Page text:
The Senate has finally passed the reauthorization of the Foreign Intelligence Surveillance Act (FISA), 69-28, after months of dithering, but one vote among the yeas comes as quite a surprise. Sen. Barack Obama, who just a few months ago threatened to filibuster the bill, had a change of heart -- or was it just a change in campaign strategy?
The legislation authorizes continued warrantless wiretaps of suspected terrorists' overseas communications, so long as they are not U.S citizens, and gives retroactive legal immunity against lawsuits to telecommunications companies that assisted the government in earlier warrantless searches. In December 2005, the New York Times exposed the National Security Agency's secret program to monitor overseas conversations and e-mails of suspected terrorists -- drawing howls of protest from Democrats and groups like the ACLU. Ever since, Democrats have been trying to rein in the government's ability to eavesdrop on our adversaries, and Sen. Obama has been among the most vociferous critics.
Back when he still had to worry about winning the Democratic nomination, Sen. Obama said he "unequivocally oppose(d) giving retroactive immunity to telecommunications companies" and would support a Senate filibuster to keep such immunity out of the bill. But that was then. Now that he is the party's presumptive nominee, well, it's time to do a little repositioning.
"Given the choice between voting for an improved yet imperfect bill, and losing important surveillance tools, I've chosen to support the current compromise," Sen. Obama wrote in a letter to his left-wing supporters posted on his website earlier this week. "Now, I understand why some of you feel differently about the current bill, and I'm happy to take my lumps on this side and elsewhere," he added.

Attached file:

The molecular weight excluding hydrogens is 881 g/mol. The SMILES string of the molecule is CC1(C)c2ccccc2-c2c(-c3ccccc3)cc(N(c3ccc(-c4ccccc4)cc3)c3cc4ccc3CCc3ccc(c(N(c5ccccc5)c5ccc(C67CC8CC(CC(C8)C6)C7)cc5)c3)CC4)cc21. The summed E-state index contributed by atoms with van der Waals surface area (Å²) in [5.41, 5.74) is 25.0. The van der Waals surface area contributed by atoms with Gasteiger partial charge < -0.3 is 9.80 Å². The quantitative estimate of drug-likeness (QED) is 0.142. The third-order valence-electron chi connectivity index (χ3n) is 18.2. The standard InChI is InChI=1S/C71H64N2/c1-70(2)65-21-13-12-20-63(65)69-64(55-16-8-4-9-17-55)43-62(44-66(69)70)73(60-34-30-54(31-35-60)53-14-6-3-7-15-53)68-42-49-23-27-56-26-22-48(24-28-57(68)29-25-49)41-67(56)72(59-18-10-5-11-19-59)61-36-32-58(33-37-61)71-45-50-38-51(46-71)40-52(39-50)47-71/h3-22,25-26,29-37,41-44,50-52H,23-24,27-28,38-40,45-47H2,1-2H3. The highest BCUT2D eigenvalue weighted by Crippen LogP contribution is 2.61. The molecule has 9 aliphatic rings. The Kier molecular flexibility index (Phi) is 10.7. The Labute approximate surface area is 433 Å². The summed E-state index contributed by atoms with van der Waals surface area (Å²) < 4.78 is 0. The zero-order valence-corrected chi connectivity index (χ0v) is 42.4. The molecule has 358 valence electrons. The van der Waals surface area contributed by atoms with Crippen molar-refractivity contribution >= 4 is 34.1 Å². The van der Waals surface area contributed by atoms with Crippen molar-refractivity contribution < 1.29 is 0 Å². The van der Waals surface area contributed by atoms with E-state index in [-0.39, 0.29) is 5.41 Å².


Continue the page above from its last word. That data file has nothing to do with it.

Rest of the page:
Yeah, right. Translated into plain English, what he's saying is, "Deal with it. You guys have nowhere else to go, and I need the votes of centrist Democrats and Independents if I am to close the deal in November, so grin and bear it."Now, there's nothing new about a presidential candidate moving to the center after the primaries; that's what politicians traditionally do. What is so galling about Sen. Obama's actions is that he self-righteously denies he's doing it. He told a group of supporters in Atlanta this week that they shouldn't believe "this whole notion that I am shifting to the center … The people who say this apparently haven't been listening to me," he claimed, referring to himself as "a progressive."
Yet his FISA vote is just the latest in a string of policy reversals aimed at moving him from the left fringe to the center of American politics. On the District of Columbia's all-out ban on handgun ownership, the New York Times reports that "(a)s recently as four months ago, he seemed to speak in favor of the law; two weeks ago, however, he seemed to applaud the Supreme Court ruling (striking down the law) without precisely saying so."
On the issue of late-term abortions, Time reports that Obama seems to have shifted positions. The magazine says Sen. Obama told a Christian publication that late-term abortions must contain "a strict, well-defined exception for the health of the mother," adding: "Now, I don't think that 'mental distress' qualifies as the health of the mother. I think it has to be a serious physical issue that arises in pregnancy, where there are real, significant problems to the mother carrying that child to term." But he not only voted against legislation prohibiting partial birth abortions because it did not have a liberal health-of-the-mother exception, he condemned the Supreme Court decision that upheld the federal law banning the procedure.
The one thing Sen. Obama remains consistent on is that he's the candidate of change. Now we know that this means he intends to change his positions as often as he feels necessary to win more votes.